Even though most industrial plants have liquid management, this isn’t a simple task. Just holding a significant amount of a liquid (mostly anything exceeding 23 kg) can be cumbersome for barrels and drums. While the containers are sturdy and voluminous enough to hold large amounts of fluids, it is quite difficult to use or extract fluids from the barrels. Consider this: a small 44-gallon drum can weigh over 200 kg. An object this heavy can’t just be tipped easily to pour out the liquid. This is where a drum pump comes in.
What is a Drum Pump?
A drum pump, such as a Reko pump, is an instrument that is fitted on the upper opening of a barrel or a drum. Its main purpose is to extract and transfer the liquid inside. With a drum pump, one doesn’t have to pivot or tip a heavy barrel to pour the liquid. Drum pumps are classified into two main types, and their subtypes come in different materials, models, and tube lengths.
How Does a Drum Pump Operate?
A drum pump is usually fitted into the upper drum opening through its narrow tube, which has a shaft vertically position. The drum pump also has a small motor fixed to the shaft, which is driven by an AC or DC electric motor. The drum pump is turned on by the motor through a switch. Once the drum pump is switched on, the content is extracted through a pumping mechanism originating from the base of the tube. The pumping mechanism from the base of the tube is reliant on a rotor or a small centrifugal pump impeller.
There are drum pumps that can be turned on using a crank. A piston pump can be used for manual turning. Although some drum pumps are more hard-wired into a barrel or drum, they can be used interchangeably.
Industries that Utilise Drum Pumps
As various kinds of fluids require to be processed, transferred, conveyed and handled, drum pumps are not only used by hydro-based industries. Considering that oils, chemicals, and other types of liquids are denser and weigh more than water, the demand for drum pumps is even higher for these industries.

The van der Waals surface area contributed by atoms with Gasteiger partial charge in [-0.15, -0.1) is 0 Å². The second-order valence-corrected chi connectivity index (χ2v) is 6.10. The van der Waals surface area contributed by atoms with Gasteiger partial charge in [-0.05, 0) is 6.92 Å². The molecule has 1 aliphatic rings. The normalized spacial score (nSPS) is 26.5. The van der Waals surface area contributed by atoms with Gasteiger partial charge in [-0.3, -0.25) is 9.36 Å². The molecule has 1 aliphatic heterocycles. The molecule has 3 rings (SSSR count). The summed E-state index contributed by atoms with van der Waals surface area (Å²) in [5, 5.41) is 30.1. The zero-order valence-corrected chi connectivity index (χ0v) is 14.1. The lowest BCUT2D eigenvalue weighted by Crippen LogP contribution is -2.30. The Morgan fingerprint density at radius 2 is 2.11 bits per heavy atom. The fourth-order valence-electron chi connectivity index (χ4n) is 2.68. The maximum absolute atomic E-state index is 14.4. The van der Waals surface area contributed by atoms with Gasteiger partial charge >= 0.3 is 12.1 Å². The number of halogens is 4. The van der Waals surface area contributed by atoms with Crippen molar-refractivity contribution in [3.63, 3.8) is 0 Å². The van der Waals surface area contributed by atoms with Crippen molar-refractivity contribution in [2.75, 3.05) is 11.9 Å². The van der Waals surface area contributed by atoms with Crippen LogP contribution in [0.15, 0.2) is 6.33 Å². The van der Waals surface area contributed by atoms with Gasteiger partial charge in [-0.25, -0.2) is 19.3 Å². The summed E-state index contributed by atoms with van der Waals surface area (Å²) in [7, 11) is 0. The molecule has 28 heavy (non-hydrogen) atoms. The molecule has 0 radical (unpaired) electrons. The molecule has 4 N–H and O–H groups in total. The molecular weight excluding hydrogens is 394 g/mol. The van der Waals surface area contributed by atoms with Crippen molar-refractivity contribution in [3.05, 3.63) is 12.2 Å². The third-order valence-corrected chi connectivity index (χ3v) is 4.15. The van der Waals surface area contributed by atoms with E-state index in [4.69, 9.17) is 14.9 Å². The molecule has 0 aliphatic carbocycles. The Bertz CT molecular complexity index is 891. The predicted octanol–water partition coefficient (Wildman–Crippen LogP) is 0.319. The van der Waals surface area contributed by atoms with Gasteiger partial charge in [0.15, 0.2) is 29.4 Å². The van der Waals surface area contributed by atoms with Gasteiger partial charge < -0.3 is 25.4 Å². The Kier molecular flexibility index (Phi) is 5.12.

For example, because of drum pumps, the pharmaceutical industry has seen an increase of £590 billion in domestic value. The following are some other industries and areas that make use of drum pumps:
- Cleaning services;
- Automotive shops;
- Processing industries;
- Food processing industries;
- Manufacturing plants;
- Chemical plants.
Types of Drum Pumps
Drum pumps are of two main types: electric-operated drum pumps and hand-operated drum pumps. The two kinds vary in terms of their models, use, and makeup.
Electric-Operated Drum Pumps
These types of drum pumps rely on electricity to pump. They are similar in appearance to the hand-operated pumps with the difference being the source of power. These pumps are suitable for jobs that need high volume transfer. The following are some of the characteristics of electric drum pumps:
- Ideal for tasks that involve large-quantity drum drainage;
- Come in different lever shapes and lengths;
- They are thicker and heavier in general;
- Have different voltages;
- There are battery and electric-powered models.
Hand-Operated Drum Pumps
As you’d have guessed from the name, rather than using a motor, these types of pumps are powered by hand. Hand-operated drum pumps are suitable for remote pumping applications and in situations where the available power is not sufficient. The following are some of the features of this instrument:
- Come in varying lever shapes and lengths;
- Provide simple, leak and spark-free pumping;
- Inlet comes in different sizes ranging between 1.5 cm- 4 cm;
- Available in different materials including plastic, stainless steel, polyacetal;
- polyphenylene sulfide, PVC, and more.
Things to Consider When Choosing a Drum Pump
- First, determine the purpose of the pump and then pick the right main pump type, accessories, motor type, and pump series;
- Find out if your application is compatible with the head and flow of the pump, fluid, chemical type, viscosity, size and motor of the pump;
- Ensure that the outer tube material is resistant to the chemicals of the fluid in your drum.